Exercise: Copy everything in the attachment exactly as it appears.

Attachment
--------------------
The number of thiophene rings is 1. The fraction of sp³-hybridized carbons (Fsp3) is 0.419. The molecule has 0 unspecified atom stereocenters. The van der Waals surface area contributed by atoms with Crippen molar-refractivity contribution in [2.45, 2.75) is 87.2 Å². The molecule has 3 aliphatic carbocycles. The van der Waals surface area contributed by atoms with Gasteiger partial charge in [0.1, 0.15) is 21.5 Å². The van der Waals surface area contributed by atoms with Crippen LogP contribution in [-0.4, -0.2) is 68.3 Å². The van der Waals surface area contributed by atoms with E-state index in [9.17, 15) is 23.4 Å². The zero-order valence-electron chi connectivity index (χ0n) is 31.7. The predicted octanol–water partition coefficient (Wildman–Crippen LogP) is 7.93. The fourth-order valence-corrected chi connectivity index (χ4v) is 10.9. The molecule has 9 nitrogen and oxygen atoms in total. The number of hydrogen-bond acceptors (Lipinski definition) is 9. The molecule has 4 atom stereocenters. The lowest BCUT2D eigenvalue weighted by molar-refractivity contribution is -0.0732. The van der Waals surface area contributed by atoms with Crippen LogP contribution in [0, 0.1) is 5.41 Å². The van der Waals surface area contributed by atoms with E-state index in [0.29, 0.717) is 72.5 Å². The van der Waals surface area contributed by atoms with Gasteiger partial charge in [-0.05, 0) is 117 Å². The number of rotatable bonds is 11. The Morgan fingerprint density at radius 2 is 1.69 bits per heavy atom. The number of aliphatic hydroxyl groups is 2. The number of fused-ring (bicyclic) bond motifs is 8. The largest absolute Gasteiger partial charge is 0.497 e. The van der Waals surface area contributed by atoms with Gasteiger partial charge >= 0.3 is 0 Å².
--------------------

The number of thiophene rings is 1. The fraction of sp³-hybridized carbons (Fsp3) is 0.419. The molecule has 0 unspecified atom stereocenters. The van der Waals surface area contributed by atoms with Crippen molar-refractivity contribution in [2.45, 2.75) is 87.2 Å². The molecule has 3 aliphatic carbocycles. The van der Waals surface area contributed by atoms with Gasteiger partial charge in [0.1, 0.15) is 21.5 Å². The van der Waals surface area contributed by atoms with Crippen LogP contribution in [-0.4, -0.2) is 68.3 Å². The van der Waals surface area contributed by atoms with E-state index in [9.17, 15) is 23.4 Å². The zero-order valence-electron chi connectivity index (χ0n) is 31.7. The predicted octanol–water partition coefficient (Wildman–Crippen LogP) is 7.93. The fourth-order valence-corrected chi connectivity index (χ4v) is 10.9. The molecule has 9 nitrogen and oxygen atoms in total. The number of hydrogen-bond acceptors (Lipinski definition) is 9. The molecule has 4 atom stereocenters. The lowest BCUT2D eigenvalue weighted by molar-refractivity contribution is -0.0732. The van der Waals surface area contributed by atoms with Crippen LogP contribution in [0, 0.1) is 5.41 Å². The van der Waals surface area contributed by atoms with E-state index in [0.29, 0.717) is 72.5 Å². The van der Waals surface area contributed by atoms with Gasteiger partial charge in [-0.05, 0) is 117 Å². The number of rotatable bonds is 11. The Morgan fingerprint density at radius 2 is 1.69 bits per heavy atom. The number of aliphatic hydroxyl groups is 2. The number of fused-ring (bicyclic) bond motifs is 8. The largest absolute Gasteiger partial charge is 0.497 e. The van der Waals surface area contributed by atoms with Gasteiger partial charge >= 0.3 is 0 Å².